FIBA World Championship Preview: Group B

FIBA World Championship Preview: Group B
Aug 12, 2006, 08:45 pm
DraftExpress’ FIBA World Championship coverage kicks off by breaking down the top players participating at the upcoming tournament in Japan beginning August 19th. The teams are analyzed individually from a player perspective, exploring who the leaders and top stars are on each squad, and which intriguing players with NBA upside are lurking on every roster.

Group B consists of Spain, Germany, New Zealand, Panama, Angola and Japan and is headlined by arguably the two best power forwards in the tournament in Pau Gasol and Dirk Nowitzki.

Group B

Games will be conducted in Hiroshima, Japan from August 19th to 24th.

Read more about the 2006 FIBA World Championship tournament at the informative official website


The Star:

Pau Gasol, 7-0, PF/C, Memphis Grizzles, 26 years old


Jonathan Givony

Possibly the most polished post player in the FIBA World Championships, Pau Gasol will be expected to shoulder quite a load in leading one of the favorites to come away with Gold Medal.

After taking a summer off International competition last year to focus on resting and getting stronger in anticipation of the grueling 82+ schedule that awaited him with the Memphis Grizzlies, Gasol is rested and hungry to come in and finally help the Spaniards cash in on their always intriguing talented roster. This year’s might be its strongest version yet, with two more NBA players besides him (Calderon, Garbajosa), another young talent just drafted in the first round (Sergio Rodriguez) and yet another international star in Juan Carlos Navarro who would be in the NBA as well if he weren’t tied down to a mammoth deal in Spain. Gasol’s team will be expected to go deep into the tournament and anything less than a medal will be considered another disappointment for what has been a perennially underachieving team in recent years.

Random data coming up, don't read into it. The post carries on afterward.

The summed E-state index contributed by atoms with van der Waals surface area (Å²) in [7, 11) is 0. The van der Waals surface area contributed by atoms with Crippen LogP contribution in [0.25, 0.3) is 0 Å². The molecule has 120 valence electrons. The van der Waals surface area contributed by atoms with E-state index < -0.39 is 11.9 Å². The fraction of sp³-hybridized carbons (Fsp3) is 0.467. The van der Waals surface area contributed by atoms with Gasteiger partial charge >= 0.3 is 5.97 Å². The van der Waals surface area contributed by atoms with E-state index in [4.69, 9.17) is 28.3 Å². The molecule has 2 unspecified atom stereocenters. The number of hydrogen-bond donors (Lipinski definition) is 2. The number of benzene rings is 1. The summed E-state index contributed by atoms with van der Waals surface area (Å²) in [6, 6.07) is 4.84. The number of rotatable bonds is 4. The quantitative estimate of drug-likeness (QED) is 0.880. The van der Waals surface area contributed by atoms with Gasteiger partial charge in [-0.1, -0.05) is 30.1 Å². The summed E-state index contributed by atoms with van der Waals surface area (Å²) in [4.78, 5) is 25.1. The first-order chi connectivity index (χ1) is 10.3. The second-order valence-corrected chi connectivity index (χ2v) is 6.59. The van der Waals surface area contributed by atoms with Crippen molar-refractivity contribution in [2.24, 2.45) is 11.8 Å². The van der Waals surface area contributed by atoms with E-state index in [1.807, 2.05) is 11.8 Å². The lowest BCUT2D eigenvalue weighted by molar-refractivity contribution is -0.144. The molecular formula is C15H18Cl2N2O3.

To do that, Gasol will have to muster up every ounce of talent and energy he has in the tank, on both ends of the floor. When he’s focused, there isn’t a player at this tournament who can stop him from getting his shot and scoring at the rim.

Gasol is a legit 7-footer with superb quickness, coordination and balance, showing nimble feet, excellent offensive instincts and the type of versatile big man skill-set that makes NBA general managers drool. He is at his best facing the basket and using his athleticism and ball-handling skills to put the ball on the floor, spin off his defender and use either hand to finish creatively in the post.

Few 7-footers in the NBA beyond Dirk Nowitzki can create their own offense the way Gasol does on a consistent basis, being somewhat of a prototype for possessing a fundamentally sound modern post game from 16 feet and in.

If his defender sags off him to prevent him from putting the ball on the floor, Gasol has no problem knocking down the mid-range jumper from anywhere on the floor thanks to his outstanding touch. Double team him as many teams often try to do and he’ll usually do a good job finding the open man cutting to the basket or spotting up on the wing. Fully meshing with his teammates and establishing good chemistry will be a must, since Gasol is the type of player that needs excellent spacing and the type of teammates that understand his unique strengths and are willing to work for him in their off the ball movement.

Defensively he’s adequate at the NBA level, but capable of being much more than that in the International game thanks to his excellent size, fluidity and length. A solid shot-blocker back in the States—with either hand mind you--don’t be surprised at all to see him become more of a force here as Spain’s starting center.

The biggest questions about Gasol and whether he’s a legit go-to guy and true franchise player revolve around his ability to deliver in the clutch. This is an especially touchy topic for the Spanish national team in general, so it will be fascinating to see how they react in close game situations, which will inevitably present themselves throughout the tournament. He’s gotten tougher, more aggressive and quite a bit more willing to take over games during the past season, but concerns about his true mental toughness still quietly abound in NBA circles. He has a chance to answer those and then some in Japan.